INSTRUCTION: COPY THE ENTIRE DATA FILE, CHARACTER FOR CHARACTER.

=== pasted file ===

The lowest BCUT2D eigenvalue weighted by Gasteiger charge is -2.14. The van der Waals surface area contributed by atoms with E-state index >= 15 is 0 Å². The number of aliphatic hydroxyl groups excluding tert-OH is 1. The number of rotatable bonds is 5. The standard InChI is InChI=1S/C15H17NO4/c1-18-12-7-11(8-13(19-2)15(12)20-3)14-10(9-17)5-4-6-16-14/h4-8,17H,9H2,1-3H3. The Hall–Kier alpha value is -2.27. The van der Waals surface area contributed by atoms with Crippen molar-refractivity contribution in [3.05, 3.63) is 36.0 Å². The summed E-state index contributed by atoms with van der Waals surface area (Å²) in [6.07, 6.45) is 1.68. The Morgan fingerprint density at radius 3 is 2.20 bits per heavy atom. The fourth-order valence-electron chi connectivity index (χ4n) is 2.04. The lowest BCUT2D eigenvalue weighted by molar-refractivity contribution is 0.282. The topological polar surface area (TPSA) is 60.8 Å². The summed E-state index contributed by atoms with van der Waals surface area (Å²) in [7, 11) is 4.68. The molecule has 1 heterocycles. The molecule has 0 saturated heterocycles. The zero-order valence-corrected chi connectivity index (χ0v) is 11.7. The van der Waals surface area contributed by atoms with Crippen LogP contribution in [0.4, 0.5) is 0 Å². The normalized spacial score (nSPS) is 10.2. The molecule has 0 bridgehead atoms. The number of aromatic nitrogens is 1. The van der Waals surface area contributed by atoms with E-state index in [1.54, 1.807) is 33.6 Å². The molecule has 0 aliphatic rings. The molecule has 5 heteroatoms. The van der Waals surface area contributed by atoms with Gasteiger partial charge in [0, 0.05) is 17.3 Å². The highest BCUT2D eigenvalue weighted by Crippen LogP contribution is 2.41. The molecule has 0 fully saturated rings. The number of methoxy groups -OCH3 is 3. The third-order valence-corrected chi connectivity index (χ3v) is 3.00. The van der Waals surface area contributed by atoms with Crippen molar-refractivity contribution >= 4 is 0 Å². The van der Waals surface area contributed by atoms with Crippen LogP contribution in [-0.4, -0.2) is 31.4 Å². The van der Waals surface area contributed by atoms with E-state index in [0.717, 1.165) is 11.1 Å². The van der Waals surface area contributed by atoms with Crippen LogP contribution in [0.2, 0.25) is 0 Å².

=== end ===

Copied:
The lowest BCUT2D eigenvalue weighted by Gasteiger charge is -2.14. The van der Waals surface area contributed by atoms with E-state index >= 15 is 0 Å². The number of aliphatic hydroxyl groups excluding tert-OH is 1. The number of rotatable bonds is 5. The standard InChI is InChI=1S/C15H17NO4/c1-18-12-7-11(8-13(19-2)15(12)20-3)14-10(9-17)5-4-6-16-14/h4-8,17H,9H2,1-3H3. The Hall–Kier alpha value is -2.27. The van der Waals surface area contributed by atoms with Crippen molar-refractivity contribution in [3.05, 3.63) is 36.0 Å². The summed E-state index contributed by atoms with van der Waals surface area (Å²) in [6.07, 6.45) is 1.68. The Morgan fingerprint density at radius 3 is 2.20 bits per heavy atom. The fourth-order valence-electron chi connectivity index (χ4n) is 2.04. The lowest BCUT2D eigenvalue weighted by molar-refractivity contribution is 0.282. The topological polar surface area (TPSA) is 60.8 Å². The summed E-state index contributed by atoms with van der Waals surface area (Å²) in [7, 11) is 4.68. The molecule has 1 heterocycles. The molecule has 0 saturated heterocycles. The zero-order valence-corrected chi connectivity index (χ0v) is 11.7. The van der Waals surface area contributed by atoms with Crippen LogP contribution in [0.4, 0.5) is 0 Å². The normalized spacial score (nSPS) is 10.2. The molecule has 0 bridgehead atoms. The number of aromatic nitrogens is 1. The van der Waals surface area contributed by atoms with E-state index in [1.54, 1.807) is 33.6 Å². The molecule has 0 aliphatic rings. The molecule has 5 heteroatoms. The van der Waals surface area contributed by atoms with Gasteiger partial charge in [0, 0.05) is 17.3 Å². The highest BCUT2D eigenvalue weighted by Crippen LogP contribution is 2.41. The molecule has 0 fully saturated rings. The number of methoxy groups -OCH3 is 3. The third-order valence-corrected chi connectivity index (χ3v) is 3.00. The van der Waals surface area contributed by atoms with Crippen molar-refractivity contribution >= 4 is 0 Å². The van der Waals surface area contributed by atoms with Crippen LogP contribution in [-0.4, -0.2) is 31.4 Å². The van der Waals surface area contributed by atoms with E-state index in [0.717, 1.165) is 11.1 Å². The van der Waals surface area contributed by atoms with Crippen LogP contribution in [0.2, 0.25) is 0 Å².